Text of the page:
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ACOG Statement on CDC Data on Respectful Care


Washington, D.C.—The following is a statement from Verda Hicks, MD, FACOG, president of the American College of Obstetricians and Gynecologists (ACOG):

“Data released today from the CDC on respectful care adds to existing evidence that emphasizes how critical it is that we continue our efforts to eliminate racial health inequities in maternal health care. As the CDC report notes, maternal mortality review committees in states across the country have identified discrimination as one factor contributing to pregnancy-related deaths, which have tragically increased in the last few years. The fact that 40% of the Black, Hispanic, and multiracial survey respondents reported discrimination and 30% reported mistreatment underscores the need for all health care professionals, including obstetrician–gynecologists, to identify, examine, and address their own racial biases that are negatively affecting the delivery of quality health care and, ultimately, costing lives.

“ACOG is committed to educating and providing resources to its members on the principles of respectful care and sharing how the historical foundations of obstetrics and gynecology, which are rooted in the oppression of marginalized communities, drive the need to develop and maintain a culture of patient safety that values equity, patient-inclusive teamwork, and open communication that includes shared decision-making.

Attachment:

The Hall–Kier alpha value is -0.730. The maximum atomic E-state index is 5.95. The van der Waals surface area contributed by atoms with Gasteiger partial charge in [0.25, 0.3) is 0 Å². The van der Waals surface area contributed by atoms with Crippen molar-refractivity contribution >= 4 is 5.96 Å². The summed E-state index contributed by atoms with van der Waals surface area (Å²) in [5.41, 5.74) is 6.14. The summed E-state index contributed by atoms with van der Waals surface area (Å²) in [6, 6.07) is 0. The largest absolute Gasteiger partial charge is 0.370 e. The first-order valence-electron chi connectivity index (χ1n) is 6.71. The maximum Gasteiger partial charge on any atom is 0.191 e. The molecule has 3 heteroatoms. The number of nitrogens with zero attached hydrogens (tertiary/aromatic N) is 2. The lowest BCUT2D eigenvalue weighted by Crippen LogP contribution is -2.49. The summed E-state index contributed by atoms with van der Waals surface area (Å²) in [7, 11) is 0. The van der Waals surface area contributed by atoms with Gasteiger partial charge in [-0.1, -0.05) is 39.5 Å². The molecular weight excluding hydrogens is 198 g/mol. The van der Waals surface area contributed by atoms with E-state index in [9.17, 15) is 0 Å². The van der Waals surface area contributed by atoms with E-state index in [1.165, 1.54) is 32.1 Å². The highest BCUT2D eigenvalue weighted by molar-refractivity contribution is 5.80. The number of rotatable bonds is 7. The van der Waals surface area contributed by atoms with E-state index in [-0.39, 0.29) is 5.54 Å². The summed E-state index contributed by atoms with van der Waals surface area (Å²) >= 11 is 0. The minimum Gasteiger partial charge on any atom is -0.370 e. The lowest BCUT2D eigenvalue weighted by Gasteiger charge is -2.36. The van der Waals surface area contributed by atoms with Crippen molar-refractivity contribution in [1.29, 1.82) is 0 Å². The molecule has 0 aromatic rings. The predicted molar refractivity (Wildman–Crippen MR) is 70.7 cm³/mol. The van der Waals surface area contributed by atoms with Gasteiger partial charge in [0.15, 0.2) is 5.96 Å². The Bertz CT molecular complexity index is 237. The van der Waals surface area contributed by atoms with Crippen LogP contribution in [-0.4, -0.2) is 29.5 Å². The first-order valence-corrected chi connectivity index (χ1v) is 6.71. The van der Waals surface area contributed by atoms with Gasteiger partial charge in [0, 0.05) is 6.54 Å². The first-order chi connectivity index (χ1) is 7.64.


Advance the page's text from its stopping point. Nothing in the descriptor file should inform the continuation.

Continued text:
“To improve maternal health outcomes, it is imperative that pregnant and postpartum patients feel comfortable communicating with members of their health care team. The fact that nearly half of the survey respondents said they held back on discussing concerns or asking questions because “their health care provider seemed rushed” or they didn’t want to appear “difficult” demonstrates that we must work harder to provide more patient-centered care. Resources such as Urgent Maternal Warning Signs are specifically designed to educate and empower patients and their support networks to communicate about pregnancy complications that they might be reluctant to mention. Patients are the experts on their own bodies and lived experiences and their concerns can be the first warning sign of conditions that can often be fatal.

“ACOG is able to further this work through the Alliance for Innovation on Maternal Health (AIM), a national quality improvement initiative that aims to make birth safer and improve outcomes. Respectful care, which is centered on concepts of equity, is infused into all of AIM’s evidence-informed best practices on how to address common pregnancy-related conditions. This work has been ongoing, and ACOG remains committed to its efforts in respectful care, which aren’t yet captured in the newly released CDC data.”